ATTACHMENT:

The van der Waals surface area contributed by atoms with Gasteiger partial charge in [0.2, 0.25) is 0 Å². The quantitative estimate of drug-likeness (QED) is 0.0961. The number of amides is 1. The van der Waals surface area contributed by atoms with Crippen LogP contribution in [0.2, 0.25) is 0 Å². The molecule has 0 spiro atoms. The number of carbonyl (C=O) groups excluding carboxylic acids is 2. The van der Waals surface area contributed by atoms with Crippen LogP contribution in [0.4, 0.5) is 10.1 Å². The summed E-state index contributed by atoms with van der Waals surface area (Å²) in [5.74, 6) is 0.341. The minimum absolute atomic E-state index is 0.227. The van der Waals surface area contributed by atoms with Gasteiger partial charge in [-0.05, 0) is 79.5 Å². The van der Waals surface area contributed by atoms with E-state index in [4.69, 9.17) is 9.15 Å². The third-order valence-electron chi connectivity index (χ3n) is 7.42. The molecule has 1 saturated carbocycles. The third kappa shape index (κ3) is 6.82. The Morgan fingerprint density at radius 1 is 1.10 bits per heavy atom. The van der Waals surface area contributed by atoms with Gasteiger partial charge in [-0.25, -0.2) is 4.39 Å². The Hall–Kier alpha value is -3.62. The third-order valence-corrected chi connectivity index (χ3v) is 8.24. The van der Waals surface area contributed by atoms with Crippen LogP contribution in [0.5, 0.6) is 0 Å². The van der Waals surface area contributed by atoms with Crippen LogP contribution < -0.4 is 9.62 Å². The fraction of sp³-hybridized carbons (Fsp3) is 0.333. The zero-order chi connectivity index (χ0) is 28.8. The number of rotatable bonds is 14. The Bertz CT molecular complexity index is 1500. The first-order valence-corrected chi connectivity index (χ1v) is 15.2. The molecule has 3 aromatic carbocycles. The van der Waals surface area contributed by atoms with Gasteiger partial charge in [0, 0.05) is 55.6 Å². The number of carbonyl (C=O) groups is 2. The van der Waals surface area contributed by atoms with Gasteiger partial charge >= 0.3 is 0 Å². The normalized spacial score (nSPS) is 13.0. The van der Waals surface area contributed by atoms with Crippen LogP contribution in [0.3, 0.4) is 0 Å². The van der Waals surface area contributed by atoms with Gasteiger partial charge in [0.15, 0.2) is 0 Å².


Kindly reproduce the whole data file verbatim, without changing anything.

The van der Waals surface area contributed by atoms with Gasteiger partial charge in [0.2, 0.25) is 0 Å². The quantitative estimate of drug-likeness (QED) is 0.0961. The number of amides is 1. The van der Waals surface area contributed by atoms with Crippen LogP contribution in [0.2, 0.25) is 0 Å². The molecule has 0 spiro atoms. The number of carbonyl (C=O) groups excluding carboxylic acids is 2. The van der Waals surface area contributed by atoms with Crippen LogP contribution in [0.4, 0.5) is 10.1 Å². The summed E-state index contributed by atoms with van der Waals surface area (Å²) in [5.74, 6) is 0.341. The minimum absolute atomic E-state index is 0.227. The van der Waals surface area contributed by atoms with Gasteiger partial charge in [-0.05, 0) is 79.5 Å². The van der Waals surface area contributed by atoms with E-state index in [4.69, 9.17) is 9.15 Å². The third-order valence-electron chi connectivity index (χ3n) is 7.42. The molecule has 1 saturated carbocycles. The third kappa shape index (κ3) is 6.82. The Morgan fingerprint density at radius 1 is 1.10 bits per heavy atom. The van der Waals surface area contributed by atoms with Gasteiger partial charge in [-0.25, -0.2) is 4.39 Å². The Hall–Kier alpha value is -3.62. The third-order valence-corrected chi connectivity index (χ3v) is 8.24. The van der Waals surface area contributed by atoms with Crippen LogP contribution in [0.5, 0.6) is 0 Å². The van der Waals surface area contributed by atoms with Crippen LogP contribution < -0.4 is 9.62 Å². The fraction of sp³-hybridized carbons (Fsp3) is 0.333. The zero-order chi connectivity index (χ0) is 28.8. The number of rotatable bonds is 14. The Bertz CT molecular complexity index is 1500. The first-order valence-corrected chi connectivity index (χ1v) is 15.2. The molecule has 3 aromatic carbocycles. The van der Waals surface area contributed by atoms with Gasteiger partial charge in [0, 0.05) is 55.6 Å². The number of carbonyl (C=O) groups is 2. The van der Waals surface area contributed by atoms with Gasteiger partial charge >= 0.3 is 0 Å². The normalized spacial score (nSPS) is 13.0. The van der Waals surface area contributed by atoms with Crippen LogP contribution in [0.3, 0.4) is 0 Å². The van der Waals surface area contributed by atoms with Gasteiger partial charge in [0.15, 0.2) is 0 Å².